Țebea’s Pantheon is a graveyard of former heroes, located near the E79 European Road. The complex comprises several objectives related to the heroes’ fights for freedom and social equity. The graves of Avram Iancu, Ioan Buteanu, Simeon Groza, revoluționari of 1848, Horea’s and Iancu’s sessile along with commemorative crosses of heroes that fought in the Romanian War of Independence and the two World Wars.
The sessile of Horea, Iancu and Ferdinand
Avram Iancu’s grave is considered to be the complex’s heart. Near it, the remains of Horea’s sessile under which he called the 1784 uprising. The current church was built in the 19th century, on the place where the old wooden church used to be.
Avram Iancu was buried on the 13th of September 1874. In 1924, 100 after the founding of ASTRA, Țebea was visited by the king Ferdinand I and the queen Maria. The visit happened on the last day of august, after which the placed was named “Cimitirul Eroilor Neamului”. King Ferdinand also planted a sessile that still carries his name today.
The only “tricolour church”
The church was declared holy on the 20th of September in 1896, also known as the “tricolour church”. It is the only church that showcases the national symbol painted on the ceiling. The copper bell, made in 1845, announced the death of Avram Iancu.
Avram Iancu’s grave was an ordinary one at the beginning but later redesigned. Its cross has an interesting story as well. It was donated by father Ioan Tisu, who prepared the cross for his passing.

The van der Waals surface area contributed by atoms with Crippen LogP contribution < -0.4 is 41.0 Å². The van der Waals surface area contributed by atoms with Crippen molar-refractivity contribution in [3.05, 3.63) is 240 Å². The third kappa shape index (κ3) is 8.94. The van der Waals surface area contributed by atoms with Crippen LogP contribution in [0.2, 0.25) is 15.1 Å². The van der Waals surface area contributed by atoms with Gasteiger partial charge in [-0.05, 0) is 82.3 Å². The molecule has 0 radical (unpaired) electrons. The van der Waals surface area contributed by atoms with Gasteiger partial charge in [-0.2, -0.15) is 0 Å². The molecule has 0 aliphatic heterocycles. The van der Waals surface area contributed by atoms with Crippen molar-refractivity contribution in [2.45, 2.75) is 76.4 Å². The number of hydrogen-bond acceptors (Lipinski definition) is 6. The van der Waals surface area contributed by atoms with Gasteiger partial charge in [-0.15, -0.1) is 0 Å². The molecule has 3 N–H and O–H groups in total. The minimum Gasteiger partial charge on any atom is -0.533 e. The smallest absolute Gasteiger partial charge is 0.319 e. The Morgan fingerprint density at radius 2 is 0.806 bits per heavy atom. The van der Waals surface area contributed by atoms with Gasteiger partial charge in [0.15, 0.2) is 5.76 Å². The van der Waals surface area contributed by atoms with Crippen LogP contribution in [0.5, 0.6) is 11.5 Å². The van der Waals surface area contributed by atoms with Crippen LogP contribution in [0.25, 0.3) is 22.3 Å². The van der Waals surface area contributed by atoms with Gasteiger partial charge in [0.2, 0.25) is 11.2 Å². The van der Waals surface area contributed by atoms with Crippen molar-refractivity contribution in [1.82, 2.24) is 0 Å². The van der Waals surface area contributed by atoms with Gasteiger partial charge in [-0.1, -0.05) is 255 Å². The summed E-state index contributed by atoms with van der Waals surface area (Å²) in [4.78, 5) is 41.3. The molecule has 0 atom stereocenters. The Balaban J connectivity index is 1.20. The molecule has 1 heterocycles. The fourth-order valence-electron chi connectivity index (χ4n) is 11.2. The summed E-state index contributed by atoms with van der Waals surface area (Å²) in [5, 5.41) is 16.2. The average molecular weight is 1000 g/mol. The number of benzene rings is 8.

Romania’s martyr cemetery
Whoever stops here can also see the grave of Ioan Buteanu, prefect of the Zarand and tribune of the Auraria Gemina legion. Considered a martyr in today’s time after being killed at Abrud and hung by Hungarians. The front of his cross says “I lay quiet. My death was avenged already with the Hungarian’s two defeats at Abrud.”
The 1877 cross is a symbol of unification between the Romanians and the zarandeans which they support in Romania’s War of Independence materially, financially and by sending volunteers.
18 graves of unknown heroes from the First World War and 72 graves of fighters whose identities are known. Joined together, they form the number 1872, the year of Avram Iancu’s death.
Horea’s sessile is said to be 400 years old! To stop it from falling down, it was reconditioned in 1924. A lateral branch grew from the old tree but it was destroyed in a storm during 2005. It is considered to be a historical monument, however, only the tree’s trunk remains as of today. A 2 metres cross was made from its last branch.
Celebrations in the national heroes memory
Over the years, other important figures have come to plant a sessile in the national cemetery. Nicolae Ceaușescu was one of them. His sessile, however, did not grow.